It’s Sunday night: You’ve written out your meal plan for the week, scheduled some time each day to spend at the gym and you’re ready to tackle Monday. (Go you!) But try as you might, your perfectly planned week may be met with some unanticipated stressors and last-minute schedule changes. Sticking with a fitness or health goal can be difficult when life gets crazy. These goals require planning, but more than that, they require accountability.
But how much should we rely on other people to help us in our behavior-change efforts? 24Life asked some experts for their insight.
Others can help us follow through
“We need all the help we can get,” says Todd Rogers, Ph.D., behavioral scientist and Professor of Public Policy at the Harvard Kennedy School. “Though it may feel like our thoughts and behaviors come entirely from a singular isolated true self, that’s rarely the case. People shape who we are and what we do. People shape our goals and our abilities to achieve them. People can motivate us, inspire us, monitor us, coach us, remind us and teach us.”
According to Rogers, there are usually three overarching reasons that we fail to follow through on our good intentions: We forget, we lack the willpower or self-control, or we face unexpected obstacles.
Caring individuals “can help us overcome all three of these. This is especially true when they feel actively invited to help us and they are able to help us in specific critical moments,” Rogers says. “The challenge is explicitly enlisting these [individuals] to help and then finding ways to alert and empower them in those key moments.”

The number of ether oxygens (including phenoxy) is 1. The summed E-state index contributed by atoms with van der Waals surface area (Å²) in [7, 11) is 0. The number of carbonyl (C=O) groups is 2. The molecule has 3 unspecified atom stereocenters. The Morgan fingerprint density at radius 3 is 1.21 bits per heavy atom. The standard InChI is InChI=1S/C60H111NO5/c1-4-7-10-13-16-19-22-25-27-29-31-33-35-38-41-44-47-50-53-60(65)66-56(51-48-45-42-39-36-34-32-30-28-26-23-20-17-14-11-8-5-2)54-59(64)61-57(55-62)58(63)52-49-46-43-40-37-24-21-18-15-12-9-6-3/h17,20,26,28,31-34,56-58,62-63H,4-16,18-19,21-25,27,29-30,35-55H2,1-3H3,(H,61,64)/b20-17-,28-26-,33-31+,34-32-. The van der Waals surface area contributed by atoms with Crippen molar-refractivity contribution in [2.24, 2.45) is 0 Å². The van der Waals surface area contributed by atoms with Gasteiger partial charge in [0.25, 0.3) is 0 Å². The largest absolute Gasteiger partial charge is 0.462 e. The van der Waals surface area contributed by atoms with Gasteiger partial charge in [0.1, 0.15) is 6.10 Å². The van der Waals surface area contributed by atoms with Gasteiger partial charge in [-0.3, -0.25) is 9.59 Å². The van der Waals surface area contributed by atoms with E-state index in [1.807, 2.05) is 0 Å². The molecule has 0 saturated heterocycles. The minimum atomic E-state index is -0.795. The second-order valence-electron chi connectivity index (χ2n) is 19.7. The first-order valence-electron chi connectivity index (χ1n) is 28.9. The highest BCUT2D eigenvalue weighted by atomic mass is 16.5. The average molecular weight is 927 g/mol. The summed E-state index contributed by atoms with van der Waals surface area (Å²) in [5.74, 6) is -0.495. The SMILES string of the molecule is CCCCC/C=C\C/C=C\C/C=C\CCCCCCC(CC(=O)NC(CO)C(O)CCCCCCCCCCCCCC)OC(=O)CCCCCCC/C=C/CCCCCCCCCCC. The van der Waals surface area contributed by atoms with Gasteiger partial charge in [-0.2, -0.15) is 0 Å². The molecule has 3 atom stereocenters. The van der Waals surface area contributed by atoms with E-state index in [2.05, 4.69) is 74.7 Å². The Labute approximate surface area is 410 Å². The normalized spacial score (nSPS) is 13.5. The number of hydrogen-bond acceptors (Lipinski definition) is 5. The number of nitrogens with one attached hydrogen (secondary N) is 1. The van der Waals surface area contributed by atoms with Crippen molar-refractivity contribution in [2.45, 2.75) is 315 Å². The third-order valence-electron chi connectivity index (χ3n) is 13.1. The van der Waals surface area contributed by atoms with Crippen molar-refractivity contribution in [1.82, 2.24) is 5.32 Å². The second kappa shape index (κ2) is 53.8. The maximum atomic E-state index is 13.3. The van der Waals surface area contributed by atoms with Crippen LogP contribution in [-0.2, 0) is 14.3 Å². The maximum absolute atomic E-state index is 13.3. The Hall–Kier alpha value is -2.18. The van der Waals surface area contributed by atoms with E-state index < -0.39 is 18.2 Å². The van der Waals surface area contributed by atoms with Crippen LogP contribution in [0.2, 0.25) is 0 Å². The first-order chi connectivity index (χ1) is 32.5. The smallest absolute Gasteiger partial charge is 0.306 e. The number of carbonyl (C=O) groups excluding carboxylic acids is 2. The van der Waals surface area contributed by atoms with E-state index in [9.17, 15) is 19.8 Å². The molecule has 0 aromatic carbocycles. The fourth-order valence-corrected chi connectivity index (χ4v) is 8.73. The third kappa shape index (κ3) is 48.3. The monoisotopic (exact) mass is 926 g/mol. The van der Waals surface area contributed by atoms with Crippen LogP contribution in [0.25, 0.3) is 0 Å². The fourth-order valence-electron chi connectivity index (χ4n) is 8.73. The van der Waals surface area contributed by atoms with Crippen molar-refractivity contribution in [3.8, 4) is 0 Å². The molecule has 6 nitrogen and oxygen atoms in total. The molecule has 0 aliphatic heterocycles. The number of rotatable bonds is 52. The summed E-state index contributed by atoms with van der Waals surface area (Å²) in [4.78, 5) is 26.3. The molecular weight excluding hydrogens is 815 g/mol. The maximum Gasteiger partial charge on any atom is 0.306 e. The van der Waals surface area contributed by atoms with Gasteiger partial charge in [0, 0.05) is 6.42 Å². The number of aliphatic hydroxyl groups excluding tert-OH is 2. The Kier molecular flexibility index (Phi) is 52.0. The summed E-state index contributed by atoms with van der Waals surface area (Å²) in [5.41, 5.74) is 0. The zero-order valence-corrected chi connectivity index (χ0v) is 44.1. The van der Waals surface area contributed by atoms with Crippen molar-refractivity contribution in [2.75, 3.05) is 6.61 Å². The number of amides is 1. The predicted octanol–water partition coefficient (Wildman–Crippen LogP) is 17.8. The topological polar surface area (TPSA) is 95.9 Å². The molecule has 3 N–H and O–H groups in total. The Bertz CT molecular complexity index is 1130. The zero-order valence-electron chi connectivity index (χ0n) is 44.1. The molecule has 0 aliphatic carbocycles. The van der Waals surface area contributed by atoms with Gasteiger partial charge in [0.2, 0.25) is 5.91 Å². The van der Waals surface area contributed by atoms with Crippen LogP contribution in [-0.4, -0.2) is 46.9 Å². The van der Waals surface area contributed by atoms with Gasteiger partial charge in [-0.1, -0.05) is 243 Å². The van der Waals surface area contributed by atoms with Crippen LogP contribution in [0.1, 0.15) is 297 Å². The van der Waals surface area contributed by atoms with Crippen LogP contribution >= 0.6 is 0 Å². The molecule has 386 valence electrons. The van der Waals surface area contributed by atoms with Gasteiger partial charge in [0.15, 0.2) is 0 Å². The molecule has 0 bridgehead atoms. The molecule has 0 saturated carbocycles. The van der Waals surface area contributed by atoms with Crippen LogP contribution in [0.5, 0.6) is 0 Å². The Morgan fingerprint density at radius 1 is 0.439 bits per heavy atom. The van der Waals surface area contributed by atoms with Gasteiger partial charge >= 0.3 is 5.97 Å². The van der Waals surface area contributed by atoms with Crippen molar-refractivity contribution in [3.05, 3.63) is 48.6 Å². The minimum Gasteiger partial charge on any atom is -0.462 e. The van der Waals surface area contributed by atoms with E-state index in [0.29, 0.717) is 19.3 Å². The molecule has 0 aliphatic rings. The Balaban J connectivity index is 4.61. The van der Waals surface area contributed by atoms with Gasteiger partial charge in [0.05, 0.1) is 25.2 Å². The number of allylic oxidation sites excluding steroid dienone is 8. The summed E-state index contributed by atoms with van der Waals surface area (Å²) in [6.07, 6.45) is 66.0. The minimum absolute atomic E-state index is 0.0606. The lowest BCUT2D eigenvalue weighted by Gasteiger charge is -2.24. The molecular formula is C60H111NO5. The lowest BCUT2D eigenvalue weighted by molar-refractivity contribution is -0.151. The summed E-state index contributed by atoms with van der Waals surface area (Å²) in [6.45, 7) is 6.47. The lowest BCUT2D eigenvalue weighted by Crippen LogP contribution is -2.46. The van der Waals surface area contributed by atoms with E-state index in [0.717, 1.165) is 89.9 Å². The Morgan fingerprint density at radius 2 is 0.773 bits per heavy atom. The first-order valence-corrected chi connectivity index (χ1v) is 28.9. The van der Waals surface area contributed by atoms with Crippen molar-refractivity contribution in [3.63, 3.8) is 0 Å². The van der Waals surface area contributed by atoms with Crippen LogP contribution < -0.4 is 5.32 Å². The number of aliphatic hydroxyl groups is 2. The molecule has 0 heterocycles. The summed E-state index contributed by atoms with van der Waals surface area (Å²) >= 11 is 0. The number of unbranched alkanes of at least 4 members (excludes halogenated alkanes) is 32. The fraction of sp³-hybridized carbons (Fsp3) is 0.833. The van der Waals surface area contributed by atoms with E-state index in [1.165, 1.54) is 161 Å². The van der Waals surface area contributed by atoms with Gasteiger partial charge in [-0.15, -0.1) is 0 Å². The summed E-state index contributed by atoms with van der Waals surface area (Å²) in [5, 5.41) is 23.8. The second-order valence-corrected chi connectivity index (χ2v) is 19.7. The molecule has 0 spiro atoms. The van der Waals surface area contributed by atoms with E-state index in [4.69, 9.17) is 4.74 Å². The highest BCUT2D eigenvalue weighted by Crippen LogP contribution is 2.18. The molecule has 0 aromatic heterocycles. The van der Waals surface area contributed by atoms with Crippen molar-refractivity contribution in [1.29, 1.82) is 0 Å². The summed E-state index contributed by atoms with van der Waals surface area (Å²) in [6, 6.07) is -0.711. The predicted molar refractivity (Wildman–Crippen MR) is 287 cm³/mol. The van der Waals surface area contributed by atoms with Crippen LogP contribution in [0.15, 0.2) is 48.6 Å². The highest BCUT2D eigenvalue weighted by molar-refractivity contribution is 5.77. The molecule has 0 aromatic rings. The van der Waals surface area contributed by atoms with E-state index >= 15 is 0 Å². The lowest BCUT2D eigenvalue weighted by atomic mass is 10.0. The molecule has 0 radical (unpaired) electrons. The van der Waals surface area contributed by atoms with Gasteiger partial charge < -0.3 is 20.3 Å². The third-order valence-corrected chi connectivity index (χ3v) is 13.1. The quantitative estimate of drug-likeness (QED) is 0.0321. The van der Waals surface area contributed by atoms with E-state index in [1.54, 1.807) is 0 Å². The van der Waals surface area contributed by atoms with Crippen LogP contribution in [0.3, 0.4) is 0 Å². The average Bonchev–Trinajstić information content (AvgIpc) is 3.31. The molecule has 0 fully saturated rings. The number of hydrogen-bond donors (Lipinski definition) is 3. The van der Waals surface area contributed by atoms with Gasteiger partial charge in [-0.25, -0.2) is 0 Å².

A little friendly competition never hurts
Gretchen Chapman, Ph.D., Professor of Social and Decision Sciences at Carnegie Mellon University, says the benefit of support from others also is evident in ways you might not think. “Specifically, it is competition or social comparison that fosters behavior change more so than social support.”
Chapman explains that studies show people walk more when they can compare their effort to someone else’s effort, versus walking on the same team.
“We can understand these results in light of a study by Zhang and others who found that groups of people who competed with one another increased their exercise frequency relative to groups of people who supported one another by working toward a group outcome,” Chapman says. Some friendly competition may be just what you need to get your fitness routine going.
Chapman recommends taking advantage of your fitness tracker and syncing up with your friends and family members to inspire a little healthy fitness competition.
Support is key to success
“By all means, we should engage the assistance of others in accomplishing our behavior-change goals,” agrees Robert Cialdini, Ph.D., Emeritus Professor of Psychology and Marketing at Arizona State University and author of The New York Times bestsellers “Influence: Science and Practice” (Writers of the Round Table Press, 2012) and “Pre-Suasion: A Revolutionary Way to Influence and Persuade” (Simon & Schuster, 2016).
“People are significantly more likely to move in the direction we are recommending when we give them evidence of other individuals who support our recommendation. The first is peers—people similar to those we are trying to convince,” Cialdini says. “For example, in one study, hotel guests were more willing to re-use their towels and linens if they were told (honestly) that the majority of guests at the hotel do so.”
How can we leverage this when it comes to positive behavior change in the realm of health and fitness? Get your friends in on the fun. Make a standing date to go to a workout class every week with a friend or two. If they commit to going, it’ll be much easier to drag yourself off the couch to meet them than if you didn’t have someone else committed to the cause with you.
Want to change your behavior for good once and for all? Join 24 Hour Fitness and 47 world-class scientists to explore and understand what makes behavior change stick. The 28-day StepUp Program is free to 24 Hour Fitness members. Sign up at 24go.co/stepup.
Photo credit: Curtis MacNewton, Unsplash